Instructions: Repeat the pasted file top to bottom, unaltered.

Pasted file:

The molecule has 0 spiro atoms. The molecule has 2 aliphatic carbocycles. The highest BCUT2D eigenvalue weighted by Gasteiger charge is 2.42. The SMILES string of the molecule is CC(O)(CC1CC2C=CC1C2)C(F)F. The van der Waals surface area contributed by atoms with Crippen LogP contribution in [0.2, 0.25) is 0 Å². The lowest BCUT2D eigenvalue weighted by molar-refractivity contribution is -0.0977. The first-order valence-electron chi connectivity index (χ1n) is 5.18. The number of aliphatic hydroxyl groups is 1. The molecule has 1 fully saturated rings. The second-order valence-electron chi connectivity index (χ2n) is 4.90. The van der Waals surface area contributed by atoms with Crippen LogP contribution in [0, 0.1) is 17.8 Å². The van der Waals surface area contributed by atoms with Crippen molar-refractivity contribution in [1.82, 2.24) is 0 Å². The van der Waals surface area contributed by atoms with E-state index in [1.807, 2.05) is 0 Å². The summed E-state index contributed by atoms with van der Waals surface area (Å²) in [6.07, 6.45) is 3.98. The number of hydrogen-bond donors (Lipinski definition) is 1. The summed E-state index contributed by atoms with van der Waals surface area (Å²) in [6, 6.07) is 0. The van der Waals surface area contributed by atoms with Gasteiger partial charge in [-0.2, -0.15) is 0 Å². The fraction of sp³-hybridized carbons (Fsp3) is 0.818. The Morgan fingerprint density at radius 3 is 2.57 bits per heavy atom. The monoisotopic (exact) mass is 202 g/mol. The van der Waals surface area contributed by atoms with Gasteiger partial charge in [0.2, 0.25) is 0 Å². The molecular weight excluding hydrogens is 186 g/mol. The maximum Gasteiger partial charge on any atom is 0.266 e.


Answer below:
The molecule has 0 spiro atoms. The molecule has 2 aliphatic carbocycles. The highest BCUT2D eigenvalue weighted by Gasteiger charge is 2.42. The SMILES string of the molecule is CC(O)(CC1CC2C=CC1C2)C(F)F. The van der Waals surface area contributed by atoms with Crippen LogP contribution in [0.2, 0.25) is 0 Å². The lowest BCUT2D eigenvalue weighted by molar-refractivity contribution is -0.0977. The first-order valence-electron chi connectivity index (χ1n) is 5.18. The number of aliphatic hydroxyl groups is 1. The molecule has 1 fully saturated rings. The second-order valence-electron chi connectivity index (χ2n) is 4.90. The van der Waals surface area contributed by atoms with Crippen LogP contribution in [0, 0.1) is 17.8 Å². The van der Waals surface area contributed by atoms with Crippen molar-refractivity contribution in [1.82, 2.24) is 0 Å². The van der Waals surface area contributed by atoms with E-state index in [1.807, 2.05) is 0 Å². The summed E-state index contributed by atoms with van der Waals surface area (Å²) in [6.07, 6.45) is 3.98. The number of hydrogen-bond donors (Lipinski definition) is 1. The summed E-state index contributed by atoms with van der Waals surface area (Å²) in [6, 6.07) is 0. The van der Waals surface area contributed by atoms with Gasteiger partial charge in [-0.2, -0.15) is 0 Å². The fraction of sp³-hybridized carbons (Fsp3) is 0.818. The Morgan fingerprint density at radius 3 is 2.57 bits per heavy atom. The monoisotopic (exact) mass is 202 g/mol. The van der Waals surface area contributed by atoms with Gasteiger partial charge in [0.2, 0.25) is 0 Å². The molecular weight excluding hydrogens is 186 g/mol. The maximum Gasteiger partial charge on any atom is 0.266 e.